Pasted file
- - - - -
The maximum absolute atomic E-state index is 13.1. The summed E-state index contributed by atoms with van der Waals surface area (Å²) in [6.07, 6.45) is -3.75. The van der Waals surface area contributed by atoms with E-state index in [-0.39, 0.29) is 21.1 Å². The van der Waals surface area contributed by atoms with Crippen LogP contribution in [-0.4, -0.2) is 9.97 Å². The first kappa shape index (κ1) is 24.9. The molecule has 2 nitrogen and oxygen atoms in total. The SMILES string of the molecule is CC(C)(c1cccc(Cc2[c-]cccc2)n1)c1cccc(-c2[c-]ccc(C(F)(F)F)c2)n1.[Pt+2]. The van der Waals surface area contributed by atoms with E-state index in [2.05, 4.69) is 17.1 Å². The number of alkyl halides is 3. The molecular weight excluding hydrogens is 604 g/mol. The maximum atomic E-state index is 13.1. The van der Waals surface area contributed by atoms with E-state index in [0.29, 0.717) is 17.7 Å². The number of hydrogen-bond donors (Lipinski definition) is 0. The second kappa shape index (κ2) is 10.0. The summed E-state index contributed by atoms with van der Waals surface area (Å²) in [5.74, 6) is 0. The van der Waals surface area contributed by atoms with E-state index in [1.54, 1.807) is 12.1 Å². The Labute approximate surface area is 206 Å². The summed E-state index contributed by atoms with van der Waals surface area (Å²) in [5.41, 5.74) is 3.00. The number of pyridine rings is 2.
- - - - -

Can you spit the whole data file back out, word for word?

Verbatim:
The maximum absolute atomic E-state index is 13.1. The summed E-state index contributed by atoms with van der Waals surface area (Å²) in [6.07, 6.45) is -3.75. The van der Waals surface area contributed by atoms with E-state index in [-0.39, 0.29) is 21.1 Å². The van der Waals surface area contributed by atoms with Crippen LogP contribution in [-0.4, -0.2) is 9.97 Å². The first kappa shape index (κ1) is 24.9. The molecule has 2 nitrogen and oxygen atoms in total. The SMILES string of the molecule is CC(C)(c1cccc(Cc2[c-]cccc2)n1)c1cccc(-c2[c-]ccc(C(F)(F)F)c2)n1.[Pt+2]. The van der Waals surface area contributed by atoms with E-state index in [2.05, 4.69) is 17.1 Å². The number of alkyl halides is 3. The molecular weight excluding hydrogens is 604 g/mol. The maximum atomic E-state index is 13.1. The van der Waals surface area contributed by atoms with E-state index in [0.29, 0.717) is 17.7 Å². The number of hydrogen-bond donors (Lipinski definition) is 0. The second kappa shape index (κ2) is 10.0. The summed E-state index contributed by atoms with van der Waals surface area (Å²) in [5.74, 6) is 0. The van der Waals surface area contributed by atoms with E-state index in [1.54, 1.807) is 12.1 Å². The Labute approximate surface area is 206 Å². The summed E-state index contributed by atoms with van der Waals surface area (Å²) in [5.41, 5.74) is 3.00. The number of pyridine rings is 2.